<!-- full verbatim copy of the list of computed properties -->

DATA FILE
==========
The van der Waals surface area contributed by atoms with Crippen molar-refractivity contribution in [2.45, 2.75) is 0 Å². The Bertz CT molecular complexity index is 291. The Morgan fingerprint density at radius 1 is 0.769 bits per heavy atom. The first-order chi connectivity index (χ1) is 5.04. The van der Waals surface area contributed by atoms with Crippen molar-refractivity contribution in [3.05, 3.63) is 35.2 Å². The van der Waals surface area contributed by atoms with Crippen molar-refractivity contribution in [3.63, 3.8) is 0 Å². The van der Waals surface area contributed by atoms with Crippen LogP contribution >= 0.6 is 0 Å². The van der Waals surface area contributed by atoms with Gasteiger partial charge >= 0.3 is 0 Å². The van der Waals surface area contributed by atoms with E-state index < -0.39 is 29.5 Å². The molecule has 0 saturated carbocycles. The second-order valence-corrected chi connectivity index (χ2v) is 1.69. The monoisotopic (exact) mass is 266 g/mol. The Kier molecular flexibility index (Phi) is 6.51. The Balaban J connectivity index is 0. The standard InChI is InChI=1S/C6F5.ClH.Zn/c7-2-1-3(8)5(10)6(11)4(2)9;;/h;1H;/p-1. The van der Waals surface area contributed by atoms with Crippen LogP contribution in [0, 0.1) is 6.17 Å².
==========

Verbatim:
The van der Waals surface area contributed by atoms with Crippen molar-refractivity contribution in [2.45, 2.75) is 0 Å². The Bertz CT molecular complexity index is 291. The Morgan fingerprint density at radius 1 is 0.769 bits per heavy atom. The first-order chi connectivity index (χ1) is 5.04. The van der Waals surface area contributed by atoms with Crippen molar-refractivity contribution in [3.05, 3.63) is 35.2 Å². The van der Waals surface area contributed by atoms with Crippen molar-refractivity contribution in [3.63, 3.8) is 0 Å². The van der Waals surface area contributed by atoms with Crippen LogP contribution >= 0.6 is 0 Å². The van der Waals surface area contributed by atoms with Gasteiger partial charge >= 0.3 is 0 Å². The van der Waals surface area contributed by atoms with E-state index < -0.39 is 29.5 Å². The molecule has 0 saturated carbocycles. The second-order valence-corrected chi connectivity index (χ2v) is 1.69. The monoisotopic (exact) mass is 266 g/mol. The Kier molecular flexibility index (Phi) is 6.51. The Balaban J connectivity index is 0. The standard InChI is InChI=1S/C6F5.ClH.Zn/c7-2-1-3(8)5(10)6(11)4(2)9;;/h;1H;/p-1. The van der Waals surface area contributed by atoms with Crippen LogP contribution in [0, 0.1) is 6.17 Å².